Can the New Rotolight HSS RGBWW Flashes Replace Studio Strobes?

LED lights can be very fun, but we’re still not quite convinced that they can outdo flashes and strobes. However, Rotolight is currently funding something incredibly intriguing on Kickstarter. The new Rotolight NEO 3 and Rotolight AEOS 2 are brand new LED lighting products. They’re making the pitch to both photographers and filmmakers. But what’s really making our eyes sparkle is the promise of a high-speed sync light. This has been one of the many shortcomings for LEDs over the years. But did Rotolight finally get it right?

Rotolight NEO 3 Tech Specs

  • 16.7 Million colors or 2,500 digital filters
  • Zero recycle time promise
  • USB charging battery
  • Touchscreen
  • High speed sync flash, though there aren’t many details on this
  • Integrated flash receiver via Elinchrom
  • Bluetooth and Wifi
  • F-stop dimming
  • 354 grams
  • 3,000 – 10,000 kelvin

Rotolight AEOS 2 Tech Specs

  • 16.7 Million colors or 2,500 digital filters
  • Touchscreen
  • High speed sync flash, though there aren’t many details on this
  • Integrated flash receiver
  • Bluetooth and Wifi
  • F-stop dimming
  • 1.4kg
  • 120 watts of light, no word on watt second output
  • 3,000 – 10,000 kelvin

Can it Replace Your Flash and Your Studio Strobe?

I’m really scratching my head on the Rotolight AEOS 2 and the Rotolight NEO 3. Rotolight, in their press packet, is comparing these lights to LEDs and not to flashes. That immediately tells me that it’s probably not going to outdo what a studio strobe can do. There’s also no major information regarding the high-speed sync capabilities. Further, there’s no word on the flash duration or watt-seconds. However, a lot of the promotional imagery shows the lights being used on-camera. For a photographer, those seem pretty unwieldy. Let alone, I’m not sure which self-respecting photographer would shoot an event with an LED shining in someone’s face. I’ve had that done to me, and I hated it.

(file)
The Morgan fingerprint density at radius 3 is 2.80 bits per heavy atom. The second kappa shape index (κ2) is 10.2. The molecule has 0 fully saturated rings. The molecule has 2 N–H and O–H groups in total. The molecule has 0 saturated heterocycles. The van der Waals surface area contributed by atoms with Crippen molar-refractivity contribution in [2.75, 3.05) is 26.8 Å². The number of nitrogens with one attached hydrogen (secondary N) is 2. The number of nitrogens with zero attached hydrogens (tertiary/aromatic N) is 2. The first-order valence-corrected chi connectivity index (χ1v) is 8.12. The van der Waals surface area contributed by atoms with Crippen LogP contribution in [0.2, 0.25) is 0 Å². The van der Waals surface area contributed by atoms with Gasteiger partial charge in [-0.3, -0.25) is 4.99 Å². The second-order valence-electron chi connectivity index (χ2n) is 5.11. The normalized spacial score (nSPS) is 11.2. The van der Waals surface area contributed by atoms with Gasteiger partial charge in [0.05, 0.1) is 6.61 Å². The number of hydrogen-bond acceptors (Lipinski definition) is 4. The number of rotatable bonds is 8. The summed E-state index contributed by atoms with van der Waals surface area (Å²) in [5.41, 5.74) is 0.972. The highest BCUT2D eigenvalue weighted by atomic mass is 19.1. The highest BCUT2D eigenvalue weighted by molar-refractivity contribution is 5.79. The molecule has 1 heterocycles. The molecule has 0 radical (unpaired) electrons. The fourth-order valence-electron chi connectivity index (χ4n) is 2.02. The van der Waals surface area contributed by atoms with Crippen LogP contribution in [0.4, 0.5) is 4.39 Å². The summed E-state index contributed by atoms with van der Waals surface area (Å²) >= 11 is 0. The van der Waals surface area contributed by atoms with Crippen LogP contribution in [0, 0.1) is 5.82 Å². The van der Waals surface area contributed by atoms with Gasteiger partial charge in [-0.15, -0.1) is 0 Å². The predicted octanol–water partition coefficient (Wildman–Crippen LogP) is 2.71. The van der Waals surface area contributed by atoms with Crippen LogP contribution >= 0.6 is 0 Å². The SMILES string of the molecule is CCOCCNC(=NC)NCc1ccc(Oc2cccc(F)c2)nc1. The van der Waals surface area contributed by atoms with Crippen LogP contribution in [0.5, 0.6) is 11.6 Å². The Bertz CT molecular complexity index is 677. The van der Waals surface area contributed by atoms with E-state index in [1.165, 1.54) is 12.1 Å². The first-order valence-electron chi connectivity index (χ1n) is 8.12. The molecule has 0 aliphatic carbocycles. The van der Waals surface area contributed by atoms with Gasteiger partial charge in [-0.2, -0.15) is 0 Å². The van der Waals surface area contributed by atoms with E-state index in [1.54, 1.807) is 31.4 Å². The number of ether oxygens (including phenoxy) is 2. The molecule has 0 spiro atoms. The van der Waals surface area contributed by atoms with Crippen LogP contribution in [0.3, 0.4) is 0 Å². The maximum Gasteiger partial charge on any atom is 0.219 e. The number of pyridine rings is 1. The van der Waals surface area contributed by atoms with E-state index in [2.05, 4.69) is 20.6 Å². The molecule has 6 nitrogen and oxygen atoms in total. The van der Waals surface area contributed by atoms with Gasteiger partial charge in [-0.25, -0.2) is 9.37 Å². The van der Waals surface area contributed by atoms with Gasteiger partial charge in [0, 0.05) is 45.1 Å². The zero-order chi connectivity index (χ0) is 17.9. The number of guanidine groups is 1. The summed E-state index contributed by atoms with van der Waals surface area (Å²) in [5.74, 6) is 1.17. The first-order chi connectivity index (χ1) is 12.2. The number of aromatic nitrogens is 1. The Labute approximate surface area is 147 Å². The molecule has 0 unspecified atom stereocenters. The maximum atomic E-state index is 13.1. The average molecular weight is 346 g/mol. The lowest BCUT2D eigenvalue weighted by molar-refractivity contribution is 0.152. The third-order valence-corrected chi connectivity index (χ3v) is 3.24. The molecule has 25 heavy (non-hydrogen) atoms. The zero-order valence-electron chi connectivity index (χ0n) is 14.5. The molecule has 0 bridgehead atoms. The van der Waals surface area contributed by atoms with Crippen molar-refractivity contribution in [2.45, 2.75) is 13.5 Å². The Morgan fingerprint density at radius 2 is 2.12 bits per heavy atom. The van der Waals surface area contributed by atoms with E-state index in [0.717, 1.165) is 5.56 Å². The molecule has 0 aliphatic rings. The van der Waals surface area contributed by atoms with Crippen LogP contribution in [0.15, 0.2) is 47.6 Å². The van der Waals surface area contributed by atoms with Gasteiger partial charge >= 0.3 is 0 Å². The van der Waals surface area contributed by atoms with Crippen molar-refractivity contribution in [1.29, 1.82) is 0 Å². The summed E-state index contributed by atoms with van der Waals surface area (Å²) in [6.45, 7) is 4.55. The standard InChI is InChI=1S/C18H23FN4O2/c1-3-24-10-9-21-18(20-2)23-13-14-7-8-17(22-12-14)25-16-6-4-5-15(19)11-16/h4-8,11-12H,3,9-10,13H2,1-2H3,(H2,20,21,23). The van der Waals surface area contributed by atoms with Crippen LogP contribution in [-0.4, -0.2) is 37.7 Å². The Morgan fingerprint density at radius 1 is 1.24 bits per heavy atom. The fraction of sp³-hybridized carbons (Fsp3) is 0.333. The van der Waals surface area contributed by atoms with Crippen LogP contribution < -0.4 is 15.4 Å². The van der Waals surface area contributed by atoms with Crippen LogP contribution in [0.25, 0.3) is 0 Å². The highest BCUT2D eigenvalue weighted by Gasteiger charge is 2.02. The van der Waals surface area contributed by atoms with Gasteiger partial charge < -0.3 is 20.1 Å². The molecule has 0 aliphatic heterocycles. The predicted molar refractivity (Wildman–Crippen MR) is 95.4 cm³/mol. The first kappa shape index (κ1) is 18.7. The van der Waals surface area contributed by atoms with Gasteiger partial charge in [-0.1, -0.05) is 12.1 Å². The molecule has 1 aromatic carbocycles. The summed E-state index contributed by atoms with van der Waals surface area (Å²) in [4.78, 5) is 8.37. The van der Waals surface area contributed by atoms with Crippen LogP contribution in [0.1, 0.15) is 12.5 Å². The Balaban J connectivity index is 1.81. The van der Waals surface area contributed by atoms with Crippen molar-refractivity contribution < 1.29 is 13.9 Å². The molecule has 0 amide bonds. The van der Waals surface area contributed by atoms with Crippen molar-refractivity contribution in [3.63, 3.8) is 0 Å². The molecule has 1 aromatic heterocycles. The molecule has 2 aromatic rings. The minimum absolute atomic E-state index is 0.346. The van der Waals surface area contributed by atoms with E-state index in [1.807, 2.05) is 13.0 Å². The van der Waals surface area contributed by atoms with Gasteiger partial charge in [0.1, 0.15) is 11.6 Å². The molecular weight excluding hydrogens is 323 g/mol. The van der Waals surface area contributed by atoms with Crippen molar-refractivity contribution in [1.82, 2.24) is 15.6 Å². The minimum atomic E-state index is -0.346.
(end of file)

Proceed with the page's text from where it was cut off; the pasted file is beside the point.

If you’re putting the light off-camera, they’re a bit limited. What if you wanted to put it in a beauty dish, softbox, or something else? You’d need a pretty crazy light modifier setup. 

The biggest problems with LEDs are still the following:

  • Flash duration: this stops fast motion at slower shutter speeds. So you don’t need to go into the nuclear high ISO zone. Plus, it can act as a second shutter speed at times. 
  • High Speed sync: Rotolight is claiming that they can do this, but we don’t have a lot of details on it.
  • Power: I seriously don’t want to raise my ISO levels up if I don’t have to. 

Compared to the power output of a flash or studio strobe, LEDs just don’t seem to make sense all the time. Further, strobes and flashes often have LED modeling lights built into them. Those are usually strong enough for most situations. 

Without testing the Rotolight AEOS 2 and the Rotolight NEO 3, I’m still not totally sure. In my eyes, LED lights and all that they do still encourage a world where you have to do endless post-production to a still image. But flashes and strobes really encourage you to get it right in camera. Yes, LEDs are easier to work with for sure. But they’re also never powerful enough.

Lastly, I’m also hoping that Rotolight gets its ethics in line. The photo industry has started to change for the better, and we’re pretty firm on ensuring that it keeps evolving. The lights are being funded via Kickstarter. So go check it out if you’re interested.

Chris Gampat

Chris Gampat is the Editor in Chief, Founder, and Publisher of the Phoblographer. He also likes pizza.